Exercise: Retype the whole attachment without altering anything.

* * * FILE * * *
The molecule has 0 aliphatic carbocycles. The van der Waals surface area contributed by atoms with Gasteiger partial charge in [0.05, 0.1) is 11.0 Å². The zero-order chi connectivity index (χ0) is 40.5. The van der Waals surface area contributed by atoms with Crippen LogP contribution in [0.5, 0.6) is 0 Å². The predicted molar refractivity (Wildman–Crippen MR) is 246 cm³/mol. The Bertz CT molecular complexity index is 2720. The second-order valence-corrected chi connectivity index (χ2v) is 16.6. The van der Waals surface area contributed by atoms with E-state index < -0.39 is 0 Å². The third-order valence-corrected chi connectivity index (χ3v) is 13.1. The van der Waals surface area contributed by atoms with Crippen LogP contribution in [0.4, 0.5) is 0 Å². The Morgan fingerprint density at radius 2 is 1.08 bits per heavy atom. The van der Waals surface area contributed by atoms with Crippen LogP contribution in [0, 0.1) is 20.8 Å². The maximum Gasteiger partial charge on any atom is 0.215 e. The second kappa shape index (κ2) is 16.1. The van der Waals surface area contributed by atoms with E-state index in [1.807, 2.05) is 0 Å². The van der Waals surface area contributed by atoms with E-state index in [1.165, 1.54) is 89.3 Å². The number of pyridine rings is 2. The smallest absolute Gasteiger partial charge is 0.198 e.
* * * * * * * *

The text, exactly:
The molecule has 0 aliphatic carbocycles. The van der Waals surface area contributed by atoms with Gasteiger partial charge in [0.05, 0.1) is 11.0 Å². The zero-order chi connectivity index (χ0) is 40.5. The van der Waals surface area contributed by atoms with Crippen LogP contribution in [0.5, 0.6) is 0 Å². The predicted molar refractivity (Wildman–Crippen MR) is 246 cm³/mol. The Bertz CT molecular complexity index is 2720. The second-order valence-corrected chi connectivity index (χ2v) is 16.6. The van der Waals surface area contributed by atoms with E-state index < -0.39 is 0 Å². The third-order valence-corrected chi connectivity index (χ3v) is 13.1. The van der Waals surface area contributed by atoms with Crippen LogP contribution in [0.4, 0.5) is 0 Å². The Morgan fingerprint density at radius 2 is 1.08 bits per heavy atom. The van der Waals surface area contributed by atoms with Crippen LogP contribution in [0, 0.1) is 20.8 Å². The maximum Gasteiger partial charge on any atom is 0.215 e. The second kappa shape index (κ2) is 16.1. The van der Waals surface area contributed by atoms with E-state index in [1.807, 2.05) is 0 Å². The van der Waals surface area contributed by atoms with E-state index in [1.165, 1.54) is 89.3 Å². The number of pyridine rings is 2. The smallest absolute Gasteiger partial charge is 0.198 e.